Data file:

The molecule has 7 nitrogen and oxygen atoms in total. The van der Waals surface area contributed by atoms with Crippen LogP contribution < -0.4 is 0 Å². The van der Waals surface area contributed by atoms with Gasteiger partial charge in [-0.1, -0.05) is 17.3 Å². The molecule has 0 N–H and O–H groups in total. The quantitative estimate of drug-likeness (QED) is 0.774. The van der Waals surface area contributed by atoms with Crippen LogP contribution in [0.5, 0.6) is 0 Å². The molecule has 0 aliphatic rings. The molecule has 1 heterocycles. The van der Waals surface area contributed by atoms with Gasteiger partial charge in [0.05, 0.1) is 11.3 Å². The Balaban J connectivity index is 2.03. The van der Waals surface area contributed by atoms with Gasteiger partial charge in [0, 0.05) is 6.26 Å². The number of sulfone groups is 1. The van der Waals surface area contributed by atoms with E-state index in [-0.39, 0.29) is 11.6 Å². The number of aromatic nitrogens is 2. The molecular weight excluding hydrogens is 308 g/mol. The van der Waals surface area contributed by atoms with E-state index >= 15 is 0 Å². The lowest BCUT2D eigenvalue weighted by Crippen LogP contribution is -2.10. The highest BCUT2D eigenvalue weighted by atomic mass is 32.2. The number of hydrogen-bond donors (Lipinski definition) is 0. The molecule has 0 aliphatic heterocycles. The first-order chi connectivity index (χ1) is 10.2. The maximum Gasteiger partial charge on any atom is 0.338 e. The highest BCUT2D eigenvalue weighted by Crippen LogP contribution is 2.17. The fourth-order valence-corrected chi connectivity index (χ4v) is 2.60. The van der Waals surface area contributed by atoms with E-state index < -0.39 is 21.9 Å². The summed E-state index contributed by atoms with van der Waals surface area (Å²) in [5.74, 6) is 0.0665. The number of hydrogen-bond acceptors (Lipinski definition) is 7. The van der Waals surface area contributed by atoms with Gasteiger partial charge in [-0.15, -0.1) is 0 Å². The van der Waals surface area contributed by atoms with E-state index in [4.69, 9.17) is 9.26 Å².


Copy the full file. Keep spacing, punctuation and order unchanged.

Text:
The molecule has 7 nitrogen and oxygen atoms in total. The van der Waals surface area contributed by atoms with Crippen LogP contribution < -0.4 is 0 Å². The van der Waals surface area contributed by atoms with Gasteiger partial charge in [-0.1, -0.05) is 17.3 Å². The molecule has 0 N–H and O–H groups in total. The quantitative estimate of drug-likeness (QED) is 0.774. The van der Waals surface area contributed by atoms with Crippen LogP contribution in [0.5, 0.6) is 0 Å². The molecule has 0 aliphatic rings. The molecule has 1 heterocycles. The van der Waals surface area contributed by atoms with Gasteiger partial charge in [0.05, 0.1) is 11.3 Å². The Balaban J connectivity index is 2.03. The van der Waals surface area contributed by atoms with Gasteiger partial charge in [0, 0.05) is 6.26 Å². The number of sulfone groups is 1. The van der Waals surface area contributed by atoms with E-state index in [-0.39, 0.29) is 11.6 Å². The number of aromatic nitrogens is 2. The molecular weight excluding hydrogens is 308 g/mol. The van der Waals surface area contributed by atoms with E-state index >= 15 is 0 Å². The lowest BCUT2D eigenvalue weighted by Crippen LogP contribution is -2.10. The highest BCUT2D eigenvalue weighted by atomic mass is 32.2. The number of hydrogen-bond donors (Lipinski definition) is 0. The molecule has 0 aliphatic heterocycles. The first-order chi connectivity index (χ1) is 10.2. The maximum Gasteiger partial charge on any atom is 0.338 e. The highest BCUT2D eigenvalue weighted by Crippen LogP contribution is 2.17. The fourth-order valence-corrected chi connectivity index (χ4v) is 2.60. The van der Waals surface area contributed by atoms with E-state index < -0.39 is 21.9 Å². The summed E-state index contributed by atoms with van der Waals surface area (Å²) in [5.74, 6) is 0.0665. The number of hydrogen-bond acceptors (Lipinski definition) is 7. The van der Waals surface area contributed by atoms with Gasteiger partial charge in [-0.15, -0.1) is 0 Å². The van der Waals surface area contributed by atoms with E-state index in [4.69, 9.17) is 9.26 Å².